The Toronto Raptors have been the bottom-feeders of the NBA for the majority of their 15—year existence. A large part of this issue can be attributed to the franchise's frequent loss of All-Star or superstar-caliber players.
Damon Stoudamire, the 1995-1996 NBA Rookie of the Year, was dealt to the Portland Trail Blazers. Marcus Camby, the second overall pick in the 1996 NBA Draft, was traded to the New York Knicks and proceeded to become one of the best shot-blockers in the NBA.
Of course, the Raptors unwillingness to match Orlando's offer to Tracy McGrady is still fresh in our minds, as well as Vince Carter's departure to the New Jersey Nets. And of course, most recently, Chris Bosh went the way of LeBron James and "took his talents to South Beach."
The underlying issue for the Raptors organization clearly is not an inability to acquire star talent, rather it is a failure to either: Surround that their stars with a supporting cast capable of challenging for the NBA championship OR keep those stars for long enough for them to actually become superstars (see Tracy McGrady).
This article is going to cover how the franchise can relinquish the stigma which has followed it for nearly its entire history. Toronto does have a solid group of players in place right now, and with the right moves over the next few years; could build a team capable of contending for and possibly winning the NBA Championship.
With the selection of Jonas Valanciunas with the 5th pick in the 2011 NBA Draft, the Raptors don't need to go out in free agency and attempt to make a home-run signing at the center position. Valanciunas essentially eliminates the need for the Raptors to pursue the likes of Nene, Marc Gasol, DeAndre Jordan, and Greg Oden this off season.
Jonas will not be coming over to the NBA until the 2011-2012 season, but it is very unlikely that the team or its fans will be willing to pull their hairs out at the sight of yet another 82 games of Andrea Bargnani's paltry weak-side defense and non-existent rebounding skills. "Il Mago" needs to be suited up at the power forward position for reasons which will be discussed later in this slideshow.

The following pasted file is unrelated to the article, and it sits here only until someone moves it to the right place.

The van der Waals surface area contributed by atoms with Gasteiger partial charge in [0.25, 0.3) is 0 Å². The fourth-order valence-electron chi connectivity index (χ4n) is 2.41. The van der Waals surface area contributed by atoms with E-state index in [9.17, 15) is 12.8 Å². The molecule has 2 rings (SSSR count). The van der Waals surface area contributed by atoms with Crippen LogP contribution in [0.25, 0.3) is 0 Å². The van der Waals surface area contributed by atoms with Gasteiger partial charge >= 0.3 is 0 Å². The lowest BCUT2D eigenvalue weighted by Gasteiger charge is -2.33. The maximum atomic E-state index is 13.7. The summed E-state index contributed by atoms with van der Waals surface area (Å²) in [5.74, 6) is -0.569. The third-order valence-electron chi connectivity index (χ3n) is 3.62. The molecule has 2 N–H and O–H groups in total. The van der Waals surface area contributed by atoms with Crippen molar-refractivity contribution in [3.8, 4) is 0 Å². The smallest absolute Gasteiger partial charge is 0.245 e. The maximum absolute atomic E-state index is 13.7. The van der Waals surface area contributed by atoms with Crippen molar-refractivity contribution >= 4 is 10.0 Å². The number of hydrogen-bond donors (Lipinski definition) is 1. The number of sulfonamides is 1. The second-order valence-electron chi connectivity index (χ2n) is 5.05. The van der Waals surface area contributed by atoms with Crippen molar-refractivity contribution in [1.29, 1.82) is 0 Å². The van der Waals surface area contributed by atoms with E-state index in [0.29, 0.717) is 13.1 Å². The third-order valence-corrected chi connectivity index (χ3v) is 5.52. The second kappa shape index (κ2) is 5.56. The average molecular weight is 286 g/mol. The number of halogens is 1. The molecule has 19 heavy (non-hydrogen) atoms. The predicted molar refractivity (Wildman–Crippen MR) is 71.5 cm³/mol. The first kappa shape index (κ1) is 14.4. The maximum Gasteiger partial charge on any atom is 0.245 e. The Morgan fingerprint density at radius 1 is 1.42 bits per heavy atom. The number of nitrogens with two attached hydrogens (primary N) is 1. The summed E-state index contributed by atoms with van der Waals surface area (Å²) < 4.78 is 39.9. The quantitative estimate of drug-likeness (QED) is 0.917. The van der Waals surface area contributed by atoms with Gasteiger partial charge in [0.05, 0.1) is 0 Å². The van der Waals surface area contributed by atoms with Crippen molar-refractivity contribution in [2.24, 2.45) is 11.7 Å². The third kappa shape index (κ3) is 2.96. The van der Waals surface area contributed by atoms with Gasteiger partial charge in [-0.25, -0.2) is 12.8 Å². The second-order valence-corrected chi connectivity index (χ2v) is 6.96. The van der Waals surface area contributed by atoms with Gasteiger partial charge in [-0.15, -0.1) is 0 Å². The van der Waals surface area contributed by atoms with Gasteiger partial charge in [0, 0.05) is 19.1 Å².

Of course, the currently the only center on the roster is Solomon Alabi from FSU, but his game clearly is not NBA-ready at the moment. He would be best suited in a backup role, or preferably, in Lake Erie with the Raptors D-League affiliate.
The Raptors need to sign a cheap, defensive veteran center as a placeholder for Valanciunas and could back him up when he gets here. Some available free agents include: Joel Pryzbilla (above), Samuel Dalembert, and Jeff Foster. None of these guys are elite players, but they would all provide a strong presence down-low, which would allow Bargnani to move to his (hopefully) more natural position at power forward.
The best part is, aside from Dalembert, none of these players would command more than the veteran's minimum.
Raptors point guard, Jose Calderon.
Jose Calderon is a very good offensive point guard who simply isn't worth the money he's being paid. In 2010-2011 he averaged 9.8 points and 8.9 assists in just over 30 minutes per game, but received a paycheck of nearly $9 million. He's currently slated to make nearly $10 million next season (if there is one) and over $10.5 million in 2012-2013.
As a rebuilding team, Toronto can't afford to have an aging, slightly-above-average point guard eating up nearly 20% of the salary cap space, which is why Calderon needs to be dealt. This would also free up additional playing time for the young Jerryd Bayless, and the Raptors brass to evaluate if he is truly capable of sustaining his starting pace last year (averaged 18.1 points and 6.7 assists in 14 games as a starter) over the course of an 82 game season.
Now obviously, trading Calderon won't be easy. Most teams in the league have one or more quality point guards, so chances are Toronto wouldn't entice them to absorb the over $20 million Calderon is owed over the next two seasons. That said, this trade could potentially allow the Raptors to rid themselves of Jose:
Calderon could act as a mentor to Ricky Rubio, and come on how hard would it be to convince Kahn to take a flyer on him?
If they're unable to trade Jose Calderon, if there's an amnesty cut provision in the new Collective Bargaining Agreement, Toronto could use that to free up cap space by letting him go.